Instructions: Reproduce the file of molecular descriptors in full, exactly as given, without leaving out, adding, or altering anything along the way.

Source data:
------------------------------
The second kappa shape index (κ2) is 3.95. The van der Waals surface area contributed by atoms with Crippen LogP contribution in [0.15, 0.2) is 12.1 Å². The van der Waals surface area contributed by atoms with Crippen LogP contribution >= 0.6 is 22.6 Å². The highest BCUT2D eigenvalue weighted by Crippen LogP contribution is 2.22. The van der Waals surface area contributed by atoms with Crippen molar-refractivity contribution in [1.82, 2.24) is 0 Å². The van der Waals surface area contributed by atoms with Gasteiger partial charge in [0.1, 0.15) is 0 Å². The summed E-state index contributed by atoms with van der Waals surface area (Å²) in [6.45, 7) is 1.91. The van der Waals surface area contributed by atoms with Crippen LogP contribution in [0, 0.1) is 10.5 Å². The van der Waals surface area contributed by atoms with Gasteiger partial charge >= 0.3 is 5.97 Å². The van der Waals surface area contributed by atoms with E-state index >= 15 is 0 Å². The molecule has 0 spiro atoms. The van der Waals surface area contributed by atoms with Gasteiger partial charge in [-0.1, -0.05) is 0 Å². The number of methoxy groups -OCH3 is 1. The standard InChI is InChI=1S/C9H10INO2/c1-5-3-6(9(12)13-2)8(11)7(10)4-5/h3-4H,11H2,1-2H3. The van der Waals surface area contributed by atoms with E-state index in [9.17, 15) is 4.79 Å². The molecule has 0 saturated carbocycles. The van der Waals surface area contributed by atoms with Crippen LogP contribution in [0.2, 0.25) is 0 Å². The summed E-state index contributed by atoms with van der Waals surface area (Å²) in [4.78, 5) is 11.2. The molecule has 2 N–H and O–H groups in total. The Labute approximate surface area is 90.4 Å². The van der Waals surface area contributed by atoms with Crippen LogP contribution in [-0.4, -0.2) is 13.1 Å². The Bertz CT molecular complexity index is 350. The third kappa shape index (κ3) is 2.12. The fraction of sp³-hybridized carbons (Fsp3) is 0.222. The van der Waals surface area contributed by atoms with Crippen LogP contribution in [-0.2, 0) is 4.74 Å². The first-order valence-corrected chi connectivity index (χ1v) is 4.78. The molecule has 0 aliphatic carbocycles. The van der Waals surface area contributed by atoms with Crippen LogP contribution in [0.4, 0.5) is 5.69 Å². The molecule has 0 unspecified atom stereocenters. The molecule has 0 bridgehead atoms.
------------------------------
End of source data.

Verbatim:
The second kappa shape index (κ2) is 3.95. The van der Waals surface area contributed by atoms with Crippen LogP contribution in [0.15, 0.2) is 12.1 Å². The van der Waals surface area contributed by atoms with Crippen LogP contribution >= 0.6 is 22.6 Å². The highest BCUT2D eigenvalue weighted by Crippen LogP contribution is 2.22. The van der Waals surface area contributed by atoms with Crippen molar-refractivity contribution in [1.82, 2.24) is 0 Å². The van der Waals surface area contributed by atoms with Gasteiger partial charge in [0.1, 0.15) is 0 Å². The summed E-state index contributed by atoms with van der Waals surface area (Å²) in [6.45, 7) is 1.91. The van der Waals surface area contributed by atoms with Crippen LogP contribution in [0, 0.1) is 10.5 Å². The van der Waals surface area contributed by atoms with Gasteiger partial charge >= 0.3 is 5.97 Å². The van der Waals surface area contributed by atoms with E-state index >= 15 is 0 Å². The molecule has 0 spiro atoms. The van der Waals surface area contributed by atoms with Gasteiger partial charge in [-0.1, -0.05) is 0 Å². The number of methoxy groups -OCH3 is 1. The standard InChI is InChI=1S/C9H10INO2/c1-5-3-6(9(12)13-2)8(11)7(10)4-5/h3-4H,11H2,1-2H3. The van der Waals surface area contributed by atoms with E-state index in [9.17, 15) is 4.79 Å². The molecule has 0 saturated carbocycles. The van der Waals surface area contributed by atoms with Crippen LogP contribution in [0.2, 0.25) is 0 Å². The summed E-state index contributed by atoms with van der Waals surface area (Å²) in [4.78, 5) is 11.2. The molecule has 2 N–H and O–H groups in total. The Labute approximate surface area is 90.4 Å². The van der Waals surface area contributed by atoms with Crippen LogP contribution in [-0.4, -0.2) is 13.1 Å². The Bertz CT molecular complexity index is 350. The third kappa shape index (κ3) is 2.12. The fraction of sp³-hybridized carbons (Fsp3) is 0.222. The van der Waals surface area contributed by atoms with Crippen LogP contribution in [-0.2, 0) is 4.74 Å². The first-order valence-corrected chi connectivity index (χ1v) is 4.78. The molecule has 0 aliphatic carbocycles. The van der Waals surface area contributed by atoms with Crippen LogP contribution in [0.4, 0.5) is 5.69 Å². The molecule has 0 unspecified atom stereocenters. The molecule has 0 bridgehead atoms.